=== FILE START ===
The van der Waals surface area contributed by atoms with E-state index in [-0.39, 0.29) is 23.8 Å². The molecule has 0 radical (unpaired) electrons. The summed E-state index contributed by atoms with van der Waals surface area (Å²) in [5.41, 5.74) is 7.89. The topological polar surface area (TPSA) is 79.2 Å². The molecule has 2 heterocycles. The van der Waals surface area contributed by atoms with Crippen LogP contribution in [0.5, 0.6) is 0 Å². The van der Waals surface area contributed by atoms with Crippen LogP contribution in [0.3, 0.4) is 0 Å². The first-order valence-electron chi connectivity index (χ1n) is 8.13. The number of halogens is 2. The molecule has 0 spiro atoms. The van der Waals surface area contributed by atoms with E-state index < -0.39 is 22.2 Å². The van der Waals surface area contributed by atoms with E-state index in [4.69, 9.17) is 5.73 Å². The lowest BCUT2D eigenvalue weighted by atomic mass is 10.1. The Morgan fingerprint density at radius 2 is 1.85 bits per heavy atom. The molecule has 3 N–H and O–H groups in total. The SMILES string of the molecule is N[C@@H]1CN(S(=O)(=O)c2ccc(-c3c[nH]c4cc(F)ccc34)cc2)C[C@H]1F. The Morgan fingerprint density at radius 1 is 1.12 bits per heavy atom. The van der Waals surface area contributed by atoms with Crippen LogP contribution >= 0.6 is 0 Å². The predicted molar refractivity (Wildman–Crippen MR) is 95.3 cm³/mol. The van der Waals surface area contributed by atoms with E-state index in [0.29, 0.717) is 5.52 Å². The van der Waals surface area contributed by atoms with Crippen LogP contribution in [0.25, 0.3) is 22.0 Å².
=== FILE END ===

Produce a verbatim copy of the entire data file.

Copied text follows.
The van der Waals surface area contributed by atoms with E-state index in [-0.39, 0.29) is 23.8 Å². The molecule has 0 radical (unpaired) electrons. The summed E-state index contributed by atoms with van der Waals surface area (Å²) in [5.41, 5.74) is 7.89. The topological polar surface area (TPSA) is 79.2 Å². The molecule has 2 heterocycles. The van der Waals surface area contributed by atoms with Crippen LogP contribution in [0.5, 0.6) is 0 Å². The van der Waals surface area contributed by atoms with Crippen LogP contribution in [0.3, 0.4) is 0 Å². The first-order valence-electron chi connectivity index (χ1n) is 8.13. The number of halogens is 2. The molecule has 0 spiro atoms. The van der Waals surface area contributed by atoms with E-state index < -0.39 is 22.2 Å². The van der Waals surface area contributed by atoms with E-state index in [4.69, 9.17) is 5.73 Å². The lowest BCUT2D eigenvalue weighted by atomic mass is 10.1. The Morgan fingerprint density at radius 2 is 1.85 bits per heavy atom. The molecule has 3 N–H and O–H groups in total. The SMILES string of the molecule is N[C@@H]1CN(S(=O)(=O)c2ccc(-c3c[nH]c4cc(F)ccc34)cc2)C[C@H]1F. The Morgan fingerprint density at radius 1 is 1.12 bits per heavy atom. The van der Waals surface area contributed by atoms with Crippen LogP contribution >= 0.6 is 0 Å². The predicted molar refractivity (Wildman–Crippen MR) is 95.3 cm³/mol. The van der Waals surface area contributed by atoms with E-state index in [0.29, 0.717) is 5.52 Å². The van der Waals surface area contributed by atoms with Crippen LogP contribution in [0.25, 0.3) is 22.0 Å².